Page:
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THE LEARNING OF SHAKSPEARE.
RICHARD FARMER, D. D.
MASTER OF EMMANUEL COLLEGE, CAMBRIDGE,
Though our commentaries on the following Plays have
been enriched by numerous extracts from this celebrated Effay, the whole of it is here reprinted. I fhall hazard no contradiction relative to the value of its contents, when I add
profunt fingula, juncla juvant. STEEVENS.
THE SECOND EDITION,
HE author of the following ESSAY was folicitous only for the honour of Shakspeare: he hath however, in his own capacity, little reafon to complain of occafional criticks, or criticks by profeffion. The very FEW, who have been pleased to controvert any part of his doctrine, have favoured him with better manners, than arguments; and claim his thanks for a further opportunity of demonftrating the futility of theoretick reafoning againft matter of fact. It is indeed ftrange, that any real friends of our immortal POET fhould be ftill willing to force him into a fituation, which is not tenable: treat him as a learned man, and what fhall excufe the moft grofs violations of hiftory, chronology, and geography?
Οὐ πείσεις, εδ ̓ ἦν πείσης, is the motto of every polemick like his brethren at the amphitheatre, he, holds it a merit to die hard; and will not fay, enough, though the battle be decided. "Were it fhown, (fays fome one) that the old bard borrowed all his allufions from English books then published, our Effayift might have poffibly established his fyftem." -In good time!This had fcarcely been at
tempted by Peter Burman himself, with the library of Shakspeare before him" Truly, (as Mr. Dogberry fays,) for mine own part, if I were as tedious as a king, I could find in my heart to bestow it all on this fubject:" but where should I meet with a reader?-When the main pillars are taken away, the whole building falls in courfe: Nothing hath been, or can be, pointed out, which is not easily removed; or rather which was not virtually removed before a very little analogy will do the business. I fhall therefore have no occafion to trouble myself any further; and may venture to call my pamphlet, in the words of a pleasant declaimer against fermons on the thirtieth of January," an anfwer to every thing that shall hereafter be written on the subject.'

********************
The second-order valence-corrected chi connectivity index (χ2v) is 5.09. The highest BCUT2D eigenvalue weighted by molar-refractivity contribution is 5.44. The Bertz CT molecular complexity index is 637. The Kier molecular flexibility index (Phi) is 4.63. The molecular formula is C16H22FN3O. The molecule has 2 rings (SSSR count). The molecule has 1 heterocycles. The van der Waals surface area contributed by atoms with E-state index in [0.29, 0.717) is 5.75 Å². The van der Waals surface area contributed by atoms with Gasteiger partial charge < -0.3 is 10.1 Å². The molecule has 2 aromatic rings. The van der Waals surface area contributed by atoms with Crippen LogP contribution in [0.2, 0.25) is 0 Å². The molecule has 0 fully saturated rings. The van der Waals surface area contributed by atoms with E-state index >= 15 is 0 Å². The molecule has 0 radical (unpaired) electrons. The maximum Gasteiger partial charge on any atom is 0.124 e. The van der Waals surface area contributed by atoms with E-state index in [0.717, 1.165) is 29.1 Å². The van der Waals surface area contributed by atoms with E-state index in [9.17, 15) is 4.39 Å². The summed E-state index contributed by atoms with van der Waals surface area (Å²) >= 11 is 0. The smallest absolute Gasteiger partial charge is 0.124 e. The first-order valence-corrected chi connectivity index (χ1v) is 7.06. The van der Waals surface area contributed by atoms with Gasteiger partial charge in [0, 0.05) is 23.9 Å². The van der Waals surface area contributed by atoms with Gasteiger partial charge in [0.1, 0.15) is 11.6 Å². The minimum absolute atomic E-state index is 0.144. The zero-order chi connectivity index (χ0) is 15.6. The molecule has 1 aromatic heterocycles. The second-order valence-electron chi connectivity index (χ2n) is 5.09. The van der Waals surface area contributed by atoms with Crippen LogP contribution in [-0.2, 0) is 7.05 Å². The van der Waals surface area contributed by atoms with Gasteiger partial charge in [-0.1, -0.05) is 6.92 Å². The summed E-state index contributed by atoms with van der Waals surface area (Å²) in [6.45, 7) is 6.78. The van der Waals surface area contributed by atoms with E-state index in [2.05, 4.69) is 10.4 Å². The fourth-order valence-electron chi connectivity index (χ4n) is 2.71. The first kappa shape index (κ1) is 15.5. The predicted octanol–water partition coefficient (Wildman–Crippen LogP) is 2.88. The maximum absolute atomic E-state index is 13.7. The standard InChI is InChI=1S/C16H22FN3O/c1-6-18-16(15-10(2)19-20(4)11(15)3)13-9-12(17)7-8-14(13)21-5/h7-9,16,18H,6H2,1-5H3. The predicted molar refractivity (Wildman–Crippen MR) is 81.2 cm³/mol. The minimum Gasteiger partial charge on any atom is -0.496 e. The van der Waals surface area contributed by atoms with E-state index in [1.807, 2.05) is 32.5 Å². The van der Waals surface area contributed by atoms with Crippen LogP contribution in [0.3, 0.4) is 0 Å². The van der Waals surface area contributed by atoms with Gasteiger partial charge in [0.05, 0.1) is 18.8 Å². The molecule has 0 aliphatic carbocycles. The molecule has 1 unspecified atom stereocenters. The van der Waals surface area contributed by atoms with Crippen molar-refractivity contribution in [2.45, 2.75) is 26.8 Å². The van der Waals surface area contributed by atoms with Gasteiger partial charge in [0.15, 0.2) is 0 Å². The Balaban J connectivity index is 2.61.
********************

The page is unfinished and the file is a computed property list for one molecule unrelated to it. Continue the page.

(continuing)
But this method of reafoning will prove any one ignorant of the languages, who hath written when tranflations were extant." -Shade of Burgerfdicius !-does it follow, because Shakspeare's early life was incompatible with a course of education-whofe contemporaries, friends and foes, nay, and himself likewife, agree in his want of what is ufually called literature-whose mistakes from equivocal tranflations, and even typographical errors, cannot poffibly be accounted for otherwife,-that Locke, to whom not one of these circumftances is applicable, understood no Greek?—I fufpect, Rollin's opinion of our philofopher was not founded on this argument.
Shakspeare wanted not the ftilts of languages to raife him above all other men. The quotation from Lilly in the Taming of the Shrew, if indeed it be his, ftrongly proves the extent of his reading: had he known Terence, he would not have quoted erroneoufly from his Grammar. Every one hath met with men in common life, who, according to the